MTG Expects Competitive Video Gaming Arm to Turn Profit by 2018

  • Swedish media group bought esports league ESL last year
  • Money will follow eyeballs as millennial audience grows: CEO

Modern Times Group AB’s push into global competitive video gaming should turn profitable for the Swedish media company by 2018, as the popularity of e-sports among millennials surpasses that of ice hockey and is on track to catch the NFL, Chief Executive Officer Jorgen Madsen Lindemann said.

“The money will follow as long as we can continue to deliver the right eyeballs,” Lindemann said in an interview in Stockholm. “The e-sports business in 2018, aggregated, is something that we do believe we will make profit.”

Jorgen Madsen Lindemann

Source: Modern Times Group AB

The surging popularity of professional gaming is attractive to media companies struggling to reach younger viewers with traditional TV. Americans aged 21 to 35 already watch e-sports almost as much as they watch ice hockey and researcher Newzoo predicts annual audience growth of 17 percent in the coming years, meaning e-sports will soon rival the NFL, Lindemann said. MTG took a plunge into the market last year when it bought a 74 percent stake in the holding company of the ESL e-sports league for about $85 million.

Investments to expand the sport have burdened MTG’s earnings since then, and the MTGx unit that includes competitive gaming posted an operating loss of 111 million kronor ($12.3 million) in the first nine months of this year. Lindemann believes the tide is about to turn as viewership is growing and gaming is becoming more professionalized.

“We will have lower losses next year in MTGx than we have this year,” he said. “And in 2018, some of the businesses should definitely go into profitability.”

The total market for e-sports is worth about $460 million this year with average revenue per fan of about $3.5, Newzoo estimates. The market could grow to about $1 billion by 2019 with average annual sales per fan of about $6. That’s still below current annual revenue of about $15 per fan for basketball and far below the $60 that football generates, but this also shows the potential for growth in e-sports, according to Newzoo.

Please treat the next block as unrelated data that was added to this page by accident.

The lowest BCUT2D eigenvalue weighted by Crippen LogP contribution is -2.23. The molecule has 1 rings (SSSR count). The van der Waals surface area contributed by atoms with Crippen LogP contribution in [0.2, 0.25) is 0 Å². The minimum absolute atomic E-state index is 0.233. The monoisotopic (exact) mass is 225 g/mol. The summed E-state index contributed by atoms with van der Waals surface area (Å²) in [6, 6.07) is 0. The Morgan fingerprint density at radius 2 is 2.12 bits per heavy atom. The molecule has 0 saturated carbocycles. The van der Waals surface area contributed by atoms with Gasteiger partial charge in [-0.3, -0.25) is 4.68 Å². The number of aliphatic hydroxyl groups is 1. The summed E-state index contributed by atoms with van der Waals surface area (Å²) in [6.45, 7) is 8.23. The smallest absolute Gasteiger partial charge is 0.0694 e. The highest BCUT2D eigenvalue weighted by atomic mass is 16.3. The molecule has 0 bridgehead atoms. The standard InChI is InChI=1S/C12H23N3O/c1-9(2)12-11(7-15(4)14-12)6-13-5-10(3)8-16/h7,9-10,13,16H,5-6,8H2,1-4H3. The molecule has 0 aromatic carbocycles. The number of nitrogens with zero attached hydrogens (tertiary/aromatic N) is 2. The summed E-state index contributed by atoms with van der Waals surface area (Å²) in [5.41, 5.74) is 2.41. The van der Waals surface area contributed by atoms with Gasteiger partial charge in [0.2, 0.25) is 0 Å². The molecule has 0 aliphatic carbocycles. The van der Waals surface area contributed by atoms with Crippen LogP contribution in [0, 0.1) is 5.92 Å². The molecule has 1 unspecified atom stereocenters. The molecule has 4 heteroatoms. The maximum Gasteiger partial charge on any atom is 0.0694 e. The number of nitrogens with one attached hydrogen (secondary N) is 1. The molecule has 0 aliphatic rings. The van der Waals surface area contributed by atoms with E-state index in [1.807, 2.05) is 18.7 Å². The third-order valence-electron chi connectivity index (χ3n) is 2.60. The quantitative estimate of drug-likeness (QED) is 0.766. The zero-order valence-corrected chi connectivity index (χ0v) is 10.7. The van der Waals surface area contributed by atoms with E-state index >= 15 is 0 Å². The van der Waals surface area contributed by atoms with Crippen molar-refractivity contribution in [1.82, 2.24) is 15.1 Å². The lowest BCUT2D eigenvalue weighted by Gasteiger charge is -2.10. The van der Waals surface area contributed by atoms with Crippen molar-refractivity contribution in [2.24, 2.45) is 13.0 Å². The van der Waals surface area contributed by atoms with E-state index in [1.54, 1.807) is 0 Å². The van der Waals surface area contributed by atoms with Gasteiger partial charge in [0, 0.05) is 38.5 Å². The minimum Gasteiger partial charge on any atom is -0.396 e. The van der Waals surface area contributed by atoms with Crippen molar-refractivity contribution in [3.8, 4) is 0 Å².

For MTG, capitalizing on the interest in gamers like n0thing, Stewie2k and Skadoodle of Cloud9, a team that last week bagged a $200,000 prize for winning a Counter-Strike competition in Brazil, is an important part of a transition from a traditional broadcaster to a digital content provider. That shift has also pitted it against the likes of Netflix Inc., whose 2012 launch in the Nordic countries was a direct challenge to MTG’s streaming service Viaplay, which was started a year earlier.

Underestimated Netflix

While Lindemann said that MTG wildly underestimated Netflix’s Nordic potential, Viaplay has managed the competition by offering premium sports and locally produced content. Since 2013, the number of Viaplay subscribers has quadrupled, and revenues are up fivefold, Lindemann said, adding that subscribers for the company’s traditional pay-TV channels have also grown.

MTG started offering Viaplay in the Baltics in July and this year also launched Viafree in the Nordics. The new video streaming service is a digital window for all the company’s advertising-funded content in Sweden, Norway and Denmark. The app has been downloaded more than 1 million times, according to MTG.

Lindemann joined MTG in 1994 and took the top job in 2012 after predecessor Hans-Holger Albrecht left the company to head Millicom International Cellular SA, another firm controlled by the Stenbeck family, whose holding company Kinnevik AB is the largest shareholder in MTG.

Lindemann has sold MTG’s Ukrainian pay-TV business and its Hungarian free-TV operations over the past year to fund the push into e-sports and digital content production and in May the company started broadcasting eSportsTV, the world’s first 24/7 dedicated channel for professional gaming.

E-sports could also be a part of the offering in Viaplay, he said, though the company is now focusing on expanding the reach of the sport, 12 months after the deal to buy the ESL was completed.

“It has been a crazy year,” Lindemann said. “We continue to invest and grow the audience. That is what we’ve tried to do and what we’ll do in five years as well, hopefully.”

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